Why COVID is cutting into China’s power rations
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A woman buys groceries from a mini market using a light bulb powered by a generator during a blackout in Shenyang, China, on Wednesday.
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A man uses his smartphone flashlight to light up his bowl of noodles as he eats his breakfast at a restaurant during a blackout in Shenyang, in northeastern China’s Liaoning province, Wednesday. People ate breakfast by flashlight and shopkeepers used portable generators as power cuts imposed to meet official conservation goals disrupted manufacturing and daily life.
«Now we have a situation where in some provinces of up to 50% of coal-fired power plants are pretending to be out of order or have run so low on coal that they can’t generate,» he says. About 57% of China’s power comes from burning coal.
Traffic jams and factories shut
In China’s north, sudden power outages have led to flickering traffic lights and immense car jams. Some cities have said they are shutting off elevators to conserve energy. To fight off the autumn chill, some residents are burning coal or gas indoors; 23 people were rushed to the hospital in northern Jilin city with carbon monoxide poisoning after doing so without proper ventilation.
To the south, factories have been cut off from electricity for more than a week. The lucky ones are rationed three to seven days of power at a time.
Energy intensive sectors like textiles and plastics face the strictest power rationing, a measure meant to ameliorate both the current shortages but also work toward long-term emissions reduction goals. China’s latest five-year economic plan targets a 13.5% reduction in the amount of energy used to produce each unit of gross domestic product by 2025.
Ge Caofei, a manager at a textile dying factory in southern Zhejiang province, say the local government is rationing power by cutting off his electricity three out of every 10 days. He says he even looked into buying a diesel generator, but his factory is just too big to be powered by one.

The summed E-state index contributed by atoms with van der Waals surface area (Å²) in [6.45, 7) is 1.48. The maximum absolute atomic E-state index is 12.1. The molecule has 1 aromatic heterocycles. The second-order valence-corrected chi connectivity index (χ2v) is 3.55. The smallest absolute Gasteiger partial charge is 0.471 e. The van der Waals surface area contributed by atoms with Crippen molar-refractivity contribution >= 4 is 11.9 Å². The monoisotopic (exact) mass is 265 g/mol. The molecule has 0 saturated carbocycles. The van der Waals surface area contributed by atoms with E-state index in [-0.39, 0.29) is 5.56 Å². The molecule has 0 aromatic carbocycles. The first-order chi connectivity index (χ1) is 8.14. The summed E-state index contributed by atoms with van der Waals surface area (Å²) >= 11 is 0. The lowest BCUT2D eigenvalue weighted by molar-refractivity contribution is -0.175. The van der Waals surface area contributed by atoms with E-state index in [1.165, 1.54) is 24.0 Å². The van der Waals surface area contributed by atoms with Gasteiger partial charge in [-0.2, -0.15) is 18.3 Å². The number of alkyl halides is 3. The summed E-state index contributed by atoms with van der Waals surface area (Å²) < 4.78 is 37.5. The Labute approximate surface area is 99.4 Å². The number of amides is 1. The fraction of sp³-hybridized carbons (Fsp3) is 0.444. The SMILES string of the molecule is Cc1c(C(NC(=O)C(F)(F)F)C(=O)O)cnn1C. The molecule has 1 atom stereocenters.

«Customers need to plan in advance when placing orders, because our lights are on for seven days, then off for three,» he says. «This policy is unavoidable because every [textile] factory around us is under the same cap.»
Rationing delays supply chains
The power rationing has created long delays in global supply chains that are reliant on Chinese factories.
Viola Zhou, a sales director at Zhejiang cotton textile printing firm Baili Heng, says her company used to fill orders in 15 days. Now the wait time is about 30 to 40 days.
«There is no way around these rules. Let’s say you buy a generator; regulators can easily check your gas or water meter to see how many resources you are consuming,» Zhou says by phone from Shaoxing, a city known for its textile industry. «We can only follow in the steps of the government here.»
China is reforming its energy grid so power plants have more flexibility in how much they can charge. Some of those higher power costs will be passed from factories to global consumers. Long term, the power rationing highlights how urgently needed renewable energy and natural gas projects are.
The national energy policy commission said this week it was working to stabilize medium- and long-term coal contracts between mines and power plants and will reduce the amount of coal that power plants must keep on hand, in a bid to ease the financial pressure on the sector.
More immediate problems are on hand, with winter approaching. About 80% of heating in China is coal-fired. Coaxing power plants to operate in the red could be a challenge.
- China coal
- electricity demand
- Chinese economy